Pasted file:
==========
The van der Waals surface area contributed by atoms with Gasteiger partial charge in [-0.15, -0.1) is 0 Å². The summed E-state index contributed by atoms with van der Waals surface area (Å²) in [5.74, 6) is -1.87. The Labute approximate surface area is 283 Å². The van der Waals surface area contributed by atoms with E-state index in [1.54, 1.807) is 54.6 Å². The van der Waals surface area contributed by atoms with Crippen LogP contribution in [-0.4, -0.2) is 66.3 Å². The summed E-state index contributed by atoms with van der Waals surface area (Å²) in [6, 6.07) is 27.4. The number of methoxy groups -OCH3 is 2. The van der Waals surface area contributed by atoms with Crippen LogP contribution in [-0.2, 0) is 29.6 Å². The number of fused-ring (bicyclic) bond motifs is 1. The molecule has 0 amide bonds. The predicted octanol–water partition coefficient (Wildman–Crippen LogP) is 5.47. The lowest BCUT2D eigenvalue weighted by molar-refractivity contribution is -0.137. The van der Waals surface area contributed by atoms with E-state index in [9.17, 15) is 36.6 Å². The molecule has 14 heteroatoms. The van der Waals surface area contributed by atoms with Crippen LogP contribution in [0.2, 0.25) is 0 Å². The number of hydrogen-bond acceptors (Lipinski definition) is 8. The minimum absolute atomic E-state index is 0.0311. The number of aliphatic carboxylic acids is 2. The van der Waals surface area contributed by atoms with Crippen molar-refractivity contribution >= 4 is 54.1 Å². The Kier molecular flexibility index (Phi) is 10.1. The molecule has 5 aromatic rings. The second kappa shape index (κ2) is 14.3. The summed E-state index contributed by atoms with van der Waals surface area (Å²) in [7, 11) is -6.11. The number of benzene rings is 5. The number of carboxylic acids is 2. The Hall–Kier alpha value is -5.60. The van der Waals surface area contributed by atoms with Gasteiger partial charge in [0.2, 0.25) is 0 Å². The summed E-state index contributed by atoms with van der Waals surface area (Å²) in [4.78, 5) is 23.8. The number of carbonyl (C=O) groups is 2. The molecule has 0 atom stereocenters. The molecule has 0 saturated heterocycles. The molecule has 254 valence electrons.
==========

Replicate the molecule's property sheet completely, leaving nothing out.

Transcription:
The van der Waals surface area contributed by atoms with Gasteiger partial charge in [-0.15, -0.1) is 0 Å². The summed E-state index contributed by atoms with van der Waals surface area (Å²) in [5.74, 6) is -1.87. The Labute approximate surface area is 283 Å². The van der Waals surface area contributed by atoms with E-state index in [1.54, 1.807) is 54.6 Å². The van der Waals surface area contributed by atoms with Crippen LogP contribution in [-0.4, -0.2) is 66.3 Å². The summed E-state index contributed by atoms with van der Waals surface area (Å²) in [6, 6.07) is 27.4. The number of methoxy groups -OCH3 is 2. The van der Waals surface area contributed by atoms with Crippen LogP contribution in [-0.2, 0) is 29.6 Å². The number of fused-ring (bicyclic) bond motifs is 1. The molecule has 0 amide bonds. The predicted octanol–water partition coefficient (Wildman–Crippen LogP) is 5.47. The lowest BCUT2D eigenvalue weighted by molar-refractivity contribution is -0.137. The van der Waals surface area contributed by atoms with E-state index in [9.17, 15) is 36.6 Å². The molecule has 14 heteroatoms. The van der Waals surface area contributed by atoms with Crippen LogP contribution in [0.2, 0.25) is 0 Å². The number of hydrogen-bond acceptors (Lipinski definition) is 8. The minimum absolute atomic E-state index is 0.0311. The number of aliphatic carboxylic acids is 2. The van der Waals surface area contributed by atoms with Crippen molar-refractivity contribution >= 4 is 54.1 Å². The Kier molecular flexibility index (Phi) is 10.1. The molecule has 5 aromatic rings. The second kappa shape index (κ2) is 14.3. The summed E-state index contributed by atoms with van der Waals surface area (Å²) in [7, 11) is -6.11. The number of benzene rings is 5. The number of carboxylic acids is 2. The Hall–Kier alpha value is -5.60. The van der Waals surface area contributed by atoms with Gasteiger partial charge in [0.2, 0.25) is 0 Å². The summed E-state index contributed by atoms with van der Waals surface area (Å²) in [4.78, 5) is 23.8. The number of carbonyl (C=O) groups is 2. The molecule has 0 atom stereocenters. The molecule has 0 saturated heterocycles. The molecule has 254 valence electrons.